I don't have any trouble sustaining a conviction because I think it's credible proof and I accept Camille Kohler's version of it, and that's clear by preponderance of the evidence. But, I'm telling you, Mr. Hester, I'm having some trouble about punishing a man over what I call conversational cocaine. If I'm wrong, you can--I SUPPOSE [IF] EITHER SIDE THINKS I HAVE IMPROPERLY APPLIED THE GUIDELINES, FAILED TO FOLLOW THEM, YOU HAVE CLEAR OPPORTUNITY TO HAVE THE COURT OF APPEALS REVIEW IT.

295

Id. at 33-34 (emphasis added).

296

The government followed the trial court's suggestion and assigned error to the court's imposed sentence in its cross appeal to this Court.

297

The trial court accordingly ignored the mandate of the Sentencing Guidelines and concluded that the applicable 235-293 month guideline range exceeded the sentences received by other members of the conspiracy and resulted in "the grossest sort of disparity and distortion with regard to the co-defendants in this case." The court thereupon equalized defendant Gessa's sentence to 96 months which was similar to the sentence imposed upon Manolo Perez, one of Alex Gessa's other lesser suppliers. The sentence was a downward departure not only from 235-293 month applicable range applicable to conspiracies involving 50 ore more kilos of cocaine--250 to 2,500 kilos in the instant case--but also one month below the 97-121 month range otherwise applicable.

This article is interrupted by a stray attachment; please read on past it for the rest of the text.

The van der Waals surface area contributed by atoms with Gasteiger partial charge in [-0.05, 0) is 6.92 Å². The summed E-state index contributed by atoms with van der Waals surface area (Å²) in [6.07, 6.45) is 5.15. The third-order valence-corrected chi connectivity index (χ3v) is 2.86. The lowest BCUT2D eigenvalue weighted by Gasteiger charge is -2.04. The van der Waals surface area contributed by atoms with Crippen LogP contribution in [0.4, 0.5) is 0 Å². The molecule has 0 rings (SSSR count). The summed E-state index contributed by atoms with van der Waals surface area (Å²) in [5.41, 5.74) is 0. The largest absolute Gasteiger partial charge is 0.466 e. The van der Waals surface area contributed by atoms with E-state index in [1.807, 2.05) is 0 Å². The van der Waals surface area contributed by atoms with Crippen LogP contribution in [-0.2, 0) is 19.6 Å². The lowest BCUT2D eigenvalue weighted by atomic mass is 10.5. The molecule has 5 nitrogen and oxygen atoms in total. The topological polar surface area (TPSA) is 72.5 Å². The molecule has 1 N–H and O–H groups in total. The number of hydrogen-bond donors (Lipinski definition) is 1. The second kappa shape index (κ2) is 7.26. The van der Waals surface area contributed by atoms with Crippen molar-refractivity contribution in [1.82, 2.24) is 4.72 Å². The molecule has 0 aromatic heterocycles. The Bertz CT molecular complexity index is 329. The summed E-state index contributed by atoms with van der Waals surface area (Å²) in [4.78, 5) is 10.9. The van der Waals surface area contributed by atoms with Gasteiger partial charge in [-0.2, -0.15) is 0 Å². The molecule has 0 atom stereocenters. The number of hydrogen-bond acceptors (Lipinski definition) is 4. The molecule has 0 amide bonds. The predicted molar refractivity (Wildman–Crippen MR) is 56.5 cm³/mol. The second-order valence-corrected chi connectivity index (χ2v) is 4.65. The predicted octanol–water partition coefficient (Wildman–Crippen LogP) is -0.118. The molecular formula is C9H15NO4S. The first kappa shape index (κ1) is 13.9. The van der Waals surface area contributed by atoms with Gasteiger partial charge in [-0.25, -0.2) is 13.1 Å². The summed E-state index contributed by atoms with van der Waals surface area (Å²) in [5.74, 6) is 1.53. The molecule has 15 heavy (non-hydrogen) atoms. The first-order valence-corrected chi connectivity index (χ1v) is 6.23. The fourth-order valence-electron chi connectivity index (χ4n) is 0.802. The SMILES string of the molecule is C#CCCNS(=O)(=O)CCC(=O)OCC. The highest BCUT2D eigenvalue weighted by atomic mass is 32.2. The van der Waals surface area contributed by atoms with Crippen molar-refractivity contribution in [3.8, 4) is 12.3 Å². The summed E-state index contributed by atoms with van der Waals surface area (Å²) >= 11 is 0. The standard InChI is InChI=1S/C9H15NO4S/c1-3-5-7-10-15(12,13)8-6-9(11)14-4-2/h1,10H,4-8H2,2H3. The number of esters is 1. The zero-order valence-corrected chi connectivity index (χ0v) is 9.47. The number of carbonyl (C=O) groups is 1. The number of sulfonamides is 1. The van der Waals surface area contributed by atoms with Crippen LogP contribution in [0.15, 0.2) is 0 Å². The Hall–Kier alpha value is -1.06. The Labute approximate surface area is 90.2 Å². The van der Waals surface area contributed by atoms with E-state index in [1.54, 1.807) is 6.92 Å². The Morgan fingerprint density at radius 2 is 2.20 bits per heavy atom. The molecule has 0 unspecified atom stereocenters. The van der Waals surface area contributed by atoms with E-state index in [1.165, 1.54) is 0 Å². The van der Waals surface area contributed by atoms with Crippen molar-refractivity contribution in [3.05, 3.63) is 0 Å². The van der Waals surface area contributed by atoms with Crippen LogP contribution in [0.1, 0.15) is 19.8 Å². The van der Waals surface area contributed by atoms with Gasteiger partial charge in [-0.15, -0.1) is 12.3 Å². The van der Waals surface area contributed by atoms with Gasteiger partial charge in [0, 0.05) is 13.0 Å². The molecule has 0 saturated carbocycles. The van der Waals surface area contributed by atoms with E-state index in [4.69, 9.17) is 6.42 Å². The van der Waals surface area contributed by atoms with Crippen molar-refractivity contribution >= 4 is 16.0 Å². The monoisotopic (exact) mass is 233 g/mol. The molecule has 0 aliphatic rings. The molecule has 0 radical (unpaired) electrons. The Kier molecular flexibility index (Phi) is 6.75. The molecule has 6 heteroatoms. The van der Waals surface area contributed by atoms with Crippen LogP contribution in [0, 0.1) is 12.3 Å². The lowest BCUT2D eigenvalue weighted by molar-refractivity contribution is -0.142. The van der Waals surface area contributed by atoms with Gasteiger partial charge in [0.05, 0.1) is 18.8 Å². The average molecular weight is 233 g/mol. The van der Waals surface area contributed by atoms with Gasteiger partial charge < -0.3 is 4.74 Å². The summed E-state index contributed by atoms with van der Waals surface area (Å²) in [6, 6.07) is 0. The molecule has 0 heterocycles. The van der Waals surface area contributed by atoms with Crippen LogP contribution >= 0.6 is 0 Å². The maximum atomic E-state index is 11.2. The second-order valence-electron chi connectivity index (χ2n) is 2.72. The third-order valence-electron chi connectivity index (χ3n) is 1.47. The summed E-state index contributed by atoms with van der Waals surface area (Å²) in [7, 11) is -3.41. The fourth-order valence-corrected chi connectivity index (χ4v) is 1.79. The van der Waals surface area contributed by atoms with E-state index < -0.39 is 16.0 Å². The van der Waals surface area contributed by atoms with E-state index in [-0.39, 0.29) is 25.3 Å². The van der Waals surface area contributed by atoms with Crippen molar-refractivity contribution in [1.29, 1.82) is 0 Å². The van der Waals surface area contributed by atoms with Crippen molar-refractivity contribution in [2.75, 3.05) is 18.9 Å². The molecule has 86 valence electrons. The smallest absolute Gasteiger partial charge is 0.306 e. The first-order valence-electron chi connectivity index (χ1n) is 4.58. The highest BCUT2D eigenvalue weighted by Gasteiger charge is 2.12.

298

This Circuit has consistently refused to endorse a guideline departure to "harmonize" or "equalize" one defendant's sentence with the sentences of co-defendants. United States v. LaSalle, 948 F.2d 215 (6th Cir.1991); United States v. Rutana, 932 F.2d 1155, 1159 (6th Cir.), cert. denied, --- U.S. ----, 112 S.Ct. 300, 116 L.Ed.2d 243 (1991); United States v. Parker, 912 F.2d 156, 157 (6th Cir.1990).

299

Every other circuit that has considered the issue is in accord with this Circuit's resolution denying upward or downward "equalization departures" from an appropriate guideline range. See United States v. Jackson, 950 F.2d 633, 637-38 (10th Cir.1991) (citing United States v. Trujillo, 906 F.2d 1456 (10th Cir.), cert. denied, --- U.S. ----, 111 S.Ct. 396, 112 L.Ed.2d 405 (1990)); United States v. Wogan, 938 F.2d 1446, 1447 (1st Cir.), cert. denied, --- U.S. ----, 112 S.Ct. 441, 116 L.Ed.2d 460 (1991); United States v. Joyner, 924 F.2d 454, 459-61 (2d Cir.1991); United States v. Hendrieth, 922 F.2d 748, 752 (11th Cir.1991); United States v. Cea, 914 F.2d 881, 889 (7th Cir.1990); United States v. Torres, 921 F.2d 196, 197 (8th Cir.1990) (per curiam); United States v. Carpenter, 914 F.2d 1131, 1135 (9th Cir.1990) (citing United States v. Enriquez-Munoz, 906 F.2d 1356, 1358 (9th Cir.1990)); United States v. Boyd, 885 F.2d 246, 248-49 (5th Cir.1989).8 The District of Columbia and the Third Circuits apparently have not addressed the issue.

300

In United States v. Nelson, 918 F.2d 1268 (6th Cir.1990), decided subsequent to United States v. Parker, 912 F.2d 156 (6th Cir.1990), a panel of this Circuit concluded that it was "not improper as a matter of law for a district court to depart downward in an attempt to generally conform [one co-conspirator's] sentence with the sentence of [other co-conspirator's]" (emphasis in original). The court proceeded to explain that:

301